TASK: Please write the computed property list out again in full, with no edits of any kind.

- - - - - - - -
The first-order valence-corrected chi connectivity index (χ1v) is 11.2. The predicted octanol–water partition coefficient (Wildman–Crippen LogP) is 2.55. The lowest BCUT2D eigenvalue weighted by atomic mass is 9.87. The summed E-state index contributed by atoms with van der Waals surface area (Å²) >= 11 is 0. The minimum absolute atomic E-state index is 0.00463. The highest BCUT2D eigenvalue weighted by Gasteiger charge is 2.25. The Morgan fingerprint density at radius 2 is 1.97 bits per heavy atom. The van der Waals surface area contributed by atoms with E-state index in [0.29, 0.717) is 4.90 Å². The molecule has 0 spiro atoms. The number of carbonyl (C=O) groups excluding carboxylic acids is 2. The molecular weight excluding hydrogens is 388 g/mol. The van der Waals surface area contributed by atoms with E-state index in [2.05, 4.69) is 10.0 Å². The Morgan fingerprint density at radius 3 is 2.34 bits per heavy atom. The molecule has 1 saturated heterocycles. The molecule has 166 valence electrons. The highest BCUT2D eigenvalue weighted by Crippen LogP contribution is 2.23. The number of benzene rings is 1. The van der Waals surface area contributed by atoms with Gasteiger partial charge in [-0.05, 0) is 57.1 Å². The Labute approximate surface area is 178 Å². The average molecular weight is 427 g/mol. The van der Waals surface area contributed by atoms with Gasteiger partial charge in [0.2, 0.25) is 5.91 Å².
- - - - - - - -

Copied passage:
The first-order valence-corrected chi connectivity index (χ1v) is 11.2. The predicted octanol–water partition coefficient (Wildman–Crippen LogP) is 2.55. The lowest BCUT2D eigenvalue weighted by atomic mass is 9.87. The summed E-state index contributed by atoms with van der Waals surface area (Å²) >= 11 is 0. The minimum absolute atomic E-state index is 0.00463. The highest BCUT2D eigenvalue weighted by Gasteiger charge is 2.25. The Morgan fingerprint density at radius 2 is 1.97 bits per heavy atom. The van der Waals surface area contributed by atoms with E-state index in [0.29, 0.717) is 4.90 Å². The molecule has 0 spiro atoms. The number of carbonyl (C=O) groups excluding carboxylic acids is 2. The molecular weight excluding hydrogens is 388 g/mol. The van der Waals surface area contributed by atoms with E-state index in [2.05, 4.69) is 10.0 Å². The Morgan fingerprint density at radius 3 is 2.34 bits per heavy atom. The molecule has 1 saturated heterocycles. The molecule has 166 valence electrons. The highest BCUT2D eigenvalue weighted by Crippen LogP contribution is 2.23. The number of benzene rings is 1. The van der Waals surface area contributed by atoms with Gasteiger partial charge in [-0.05, 0) is 57.1 Å². The Labute approximate surface area is 178 Å². The average molecular weight is 427 g/mol. The van der Waals surface area contributed by atoms with Gasteiger partial charge in [0.2, 0.25) is 5.91 Å².